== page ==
Mister Tee wrote:
mlrg wrote:If Million Dollar Baby was released in 2005 would it prevail above Crash and Brokeback Mountain?
I think it definitely would have. Million Dollar Baby didn't win in 2004 because it arrived late; it won because it was the most broadly popular of the three main contenders. In 2005, it would have been competing with two films that had significant backlashes -- Brokeback for its subject matter, Crash for its sledgehammer obviousness. It would have seemed the perfect middle-ground choice.
Responding to this quote from Best Actress - 2004, I have to say no again.Million Dollar Baby
benefitted greatly from the "will it or won't it succeed" hubbub of its sudden late-year release when it was suddenly moved forward from its intended 2005 release. That it succeeded, gave it great momentum in a year when there were no strong favorites and, yes, it was a better film than the competition. That would not have been the case in 2005 in which there were at least five better films, only two of which were nominated - Brokeback Mountain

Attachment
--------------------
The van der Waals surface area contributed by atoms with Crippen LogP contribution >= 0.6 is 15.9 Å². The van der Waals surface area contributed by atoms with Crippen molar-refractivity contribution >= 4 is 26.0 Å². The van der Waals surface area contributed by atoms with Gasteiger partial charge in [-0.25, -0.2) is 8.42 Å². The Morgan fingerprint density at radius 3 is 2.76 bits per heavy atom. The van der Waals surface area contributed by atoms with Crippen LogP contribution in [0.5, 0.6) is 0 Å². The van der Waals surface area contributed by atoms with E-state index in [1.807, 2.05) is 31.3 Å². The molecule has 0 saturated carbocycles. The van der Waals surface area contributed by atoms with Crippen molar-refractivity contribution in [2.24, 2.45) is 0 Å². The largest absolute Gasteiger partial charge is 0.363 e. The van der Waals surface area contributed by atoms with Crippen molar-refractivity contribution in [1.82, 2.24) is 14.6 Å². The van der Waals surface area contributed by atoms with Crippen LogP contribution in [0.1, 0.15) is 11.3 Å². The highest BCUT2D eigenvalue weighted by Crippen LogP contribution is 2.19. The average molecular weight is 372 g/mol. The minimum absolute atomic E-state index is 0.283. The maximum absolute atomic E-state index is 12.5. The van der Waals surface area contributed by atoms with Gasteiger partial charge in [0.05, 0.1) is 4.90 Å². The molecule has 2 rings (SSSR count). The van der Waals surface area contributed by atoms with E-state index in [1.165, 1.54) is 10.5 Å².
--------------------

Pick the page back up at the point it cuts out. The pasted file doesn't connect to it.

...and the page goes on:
and Good Night, and Good Luck
. Left out of the mix were A History of Violence
, The Constant Gardener
and The Squid and the Whale
, all of which were better than Capote
Although both Capote
made my ten best list, they did so further down. Munich
benefitted strongly from its year-end release as Million Dollar Baby
had the year before. Brokeback Mountain
was the overwhelming favorite, having won the preponderance of pre-Oscar awards and the Best Director Oscar. Crash
was a hometown favorite filmed on location in Los Angeles when few films were anymore. There was no middle ground. If there were, Good Night, and Good Luck
would have been that. Box-office was not a factor in 2005. If it were, Walk the Line
would likely have been the popular choice.